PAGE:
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Broadly speaking, theories in the philosophy of mind are of two sorts: dualist and materialist. Dualist theories, such as the one associated with French philospher René Descartes, claim that there are two fundamentally different kinds of substances in the world: physical substances such as the body and mental substances such as the mind. In contrast, materialist theories claim that there are only physical substances; hence, on a materialist view, mental states are standardly understood to be physical states of the brain.

Patricia Smith Churchland falls squarely in the materialist camp, believing that the mind should be identified with the brain. In fact, she approaches her study in terms of neither the “mind” nor the “brain” but rather in terms of the “mind-brain.” As its subtitle suggests, Neurophilosophy lays the groundwork for a theory of the mind-brain and, according to Churchland, this theory must be informed not only by philosophical work but also by neuroscientific research. Toward this end, Churchland’s primary aim in the book is to bridge the gap between neuroscience and philosophy, acquainting researchers in these fields with one another.

Rejection of Folk Psychology

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In this way, Churchland assigns to philosophers an important role in the development of a theory of the mind-brain, but it is important to note that she does not think that the needed philosophical work can be done from the armchair, so to speak. Churchland argues persuasively that an adequate theory of the mind must be informed by empirical research. She thus calls for the rejection of what is usually referred to as “folk psychology,” our commonsense understanding of mental states and processes.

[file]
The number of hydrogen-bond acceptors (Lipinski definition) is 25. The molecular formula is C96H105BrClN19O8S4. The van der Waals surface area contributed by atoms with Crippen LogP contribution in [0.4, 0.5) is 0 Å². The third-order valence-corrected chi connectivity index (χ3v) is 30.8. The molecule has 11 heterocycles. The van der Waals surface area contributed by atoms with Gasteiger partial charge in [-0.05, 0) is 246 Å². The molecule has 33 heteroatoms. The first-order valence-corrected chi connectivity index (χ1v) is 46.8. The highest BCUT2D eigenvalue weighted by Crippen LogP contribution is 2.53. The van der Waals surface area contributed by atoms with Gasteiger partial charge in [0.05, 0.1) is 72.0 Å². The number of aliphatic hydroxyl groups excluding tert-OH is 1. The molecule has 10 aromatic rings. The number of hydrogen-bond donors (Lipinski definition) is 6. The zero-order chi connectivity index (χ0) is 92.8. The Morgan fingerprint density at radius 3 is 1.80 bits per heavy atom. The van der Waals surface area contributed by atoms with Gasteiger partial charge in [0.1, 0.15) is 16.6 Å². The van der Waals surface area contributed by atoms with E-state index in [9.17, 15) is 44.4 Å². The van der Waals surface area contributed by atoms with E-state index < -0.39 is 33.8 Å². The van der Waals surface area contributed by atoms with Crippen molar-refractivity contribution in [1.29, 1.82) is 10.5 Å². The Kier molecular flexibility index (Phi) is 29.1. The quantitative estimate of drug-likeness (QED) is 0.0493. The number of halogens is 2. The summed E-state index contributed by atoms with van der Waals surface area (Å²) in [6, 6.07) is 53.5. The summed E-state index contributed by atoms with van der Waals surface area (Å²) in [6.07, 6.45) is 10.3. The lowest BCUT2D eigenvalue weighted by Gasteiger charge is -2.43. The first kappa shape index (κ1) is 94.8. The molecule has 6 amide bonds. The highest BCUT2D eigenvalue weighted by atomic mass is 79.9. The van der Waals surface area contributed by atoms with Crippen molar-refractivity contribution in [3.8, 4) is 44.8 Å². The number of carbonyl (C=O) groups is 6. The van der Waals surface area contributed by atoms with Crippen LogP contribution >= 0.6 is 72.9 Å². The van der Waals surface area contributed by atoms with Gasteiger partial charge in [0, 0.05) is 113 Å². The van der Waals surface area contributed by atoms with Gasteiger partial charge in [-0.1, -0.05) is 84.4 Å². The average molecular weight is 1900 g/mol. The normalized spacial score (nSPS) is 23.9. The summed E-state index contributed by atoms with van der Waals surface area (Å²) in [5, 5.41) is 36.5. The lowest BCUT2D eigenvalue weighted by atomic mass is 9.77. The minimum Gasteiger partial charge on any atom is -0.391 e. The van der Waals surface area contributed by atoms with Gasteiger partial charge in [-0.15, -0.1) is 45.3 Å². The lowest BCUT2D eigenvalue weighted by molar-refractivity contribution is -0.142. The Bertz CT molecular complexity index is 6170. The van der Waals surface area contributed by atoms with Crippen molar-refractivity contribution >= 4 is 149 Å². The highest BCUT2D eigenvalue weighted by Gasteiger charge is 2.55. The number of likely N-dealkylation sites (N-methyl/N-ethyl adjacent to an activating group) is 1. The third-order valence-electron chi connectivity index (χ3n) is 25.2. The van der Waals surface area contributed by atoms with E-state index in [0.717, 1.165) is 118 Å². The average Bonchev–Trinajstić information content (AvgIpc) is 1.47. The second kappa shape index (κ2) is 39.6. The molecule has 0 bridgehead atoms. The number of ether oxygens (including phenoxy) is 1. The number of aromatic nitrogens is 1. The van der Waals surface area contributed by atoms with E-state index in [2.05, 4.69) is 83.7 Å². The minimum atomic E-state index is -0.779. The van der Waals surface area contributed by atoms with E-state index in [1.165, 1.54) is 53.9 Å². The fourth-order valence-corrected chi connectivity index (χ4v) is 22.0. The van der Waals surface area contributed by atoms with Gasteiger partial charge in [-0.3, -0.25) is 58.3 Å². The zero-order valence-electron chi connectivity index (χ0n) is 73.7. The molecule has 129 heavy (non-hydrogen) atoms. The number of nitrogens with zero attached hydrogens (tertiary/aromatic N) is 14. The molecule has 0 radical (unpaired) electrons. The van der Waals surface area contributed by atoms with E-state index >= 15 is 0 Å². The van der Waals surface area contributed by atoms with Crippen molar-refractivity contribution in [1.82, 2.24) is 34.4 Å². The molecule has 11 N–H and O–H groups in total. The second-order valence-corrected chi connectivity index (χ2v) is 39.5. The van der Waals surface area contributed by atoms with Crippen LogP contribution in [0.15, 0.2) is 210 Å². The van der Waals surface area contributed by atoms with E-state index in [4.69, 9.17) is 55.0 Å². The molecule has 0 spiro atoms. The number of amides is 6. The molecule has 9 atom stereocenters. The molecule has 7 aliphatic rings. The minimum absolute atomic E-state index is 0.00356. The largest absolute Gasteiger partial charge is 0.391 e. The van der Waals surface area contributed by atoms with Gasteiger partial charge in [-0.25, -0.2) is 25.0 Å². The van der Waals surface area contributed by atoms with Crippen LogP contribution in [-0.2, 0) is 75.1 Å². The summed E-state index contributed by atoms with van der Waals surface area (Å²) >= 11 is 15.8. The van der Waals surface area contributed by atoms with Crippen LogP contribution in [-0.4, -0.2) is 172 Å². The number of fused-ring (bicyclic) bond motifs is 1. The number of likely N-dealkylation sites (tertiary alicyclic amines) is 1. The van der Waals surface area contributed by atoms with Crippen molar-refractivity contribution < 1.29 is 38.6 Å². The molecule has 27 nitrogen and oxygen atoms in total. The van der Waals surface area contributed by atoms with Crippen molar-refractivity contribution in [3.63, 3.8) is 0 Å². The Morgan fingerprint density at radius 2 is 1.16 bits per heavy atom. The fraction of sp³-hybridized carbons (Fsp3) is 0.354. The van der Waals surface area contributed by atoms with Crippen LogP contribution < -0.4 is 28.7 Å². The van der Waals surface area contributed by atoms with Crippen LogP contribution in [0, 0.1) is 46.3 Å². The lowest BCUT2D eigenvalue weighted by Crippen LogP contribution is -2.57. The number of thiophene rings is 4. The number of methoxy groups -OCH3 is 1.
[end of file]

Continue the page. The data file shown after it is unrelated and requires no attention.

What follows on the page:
Folk psychology consists of a vast network of rough generalizations, usually invoking propositional attitudes such as beliefs and desires, that explain behavior. For example, two such generalizations are as follows: (1) When a person desires to bring about some state of affairs S and believes that her doing action A is the best way to bring about S, then (other things being equal) she will do A; (2) When a person desires to prevent some state of affairs S and believes that S will result from her doing action A, then (other things being equal) she will refrain from doing A. Philosophers of mind have generally assumed that any adequate theory of the mind must, to at least a significant extent, respect the generalizations of folk psychology and account for the propositional attitudes it posits. Churchland thinks that this assumption is deeply mistaken. Advances in physics came only when physicists were willing to reject many of the commonsense presuppositions of folk physics, and advances in medical science came only at the expense of many of the commonsense presuppositions of folk medicine. Likewise, Churchland argues that we must be willing to reject common sense when it comes to psychology, the science of the mind.

This negative assessment of folk psychology is often referred to as “eliminative materialism.” It was first put forward by Paul Feyerabend in the early 1960’s, but its leading proponents throughout the 1980’s and the 1990’s were Churchland and her husband, Paul. Throughout the second part of Neurophilosophy, Patricia Churchland calls upon much of her husband’s published work on eliminative materialism in an attempt to make her case against folk psychology.

First, Churchland claims that folk psychology should be viewed as a theory. She believes that it then becomes apparent how unsatisfactory it is. Advancing considerations from both neuroscience and philosophy, she argues that the inadequacies of folk psychology require that it must eventually be significantly revised or simply replaced with an alternative theory. The replacement theory she envisions, and for which she attempts to lay the groundwork throughout Neurophilosophy, should ultimately come from a matured neuroscience.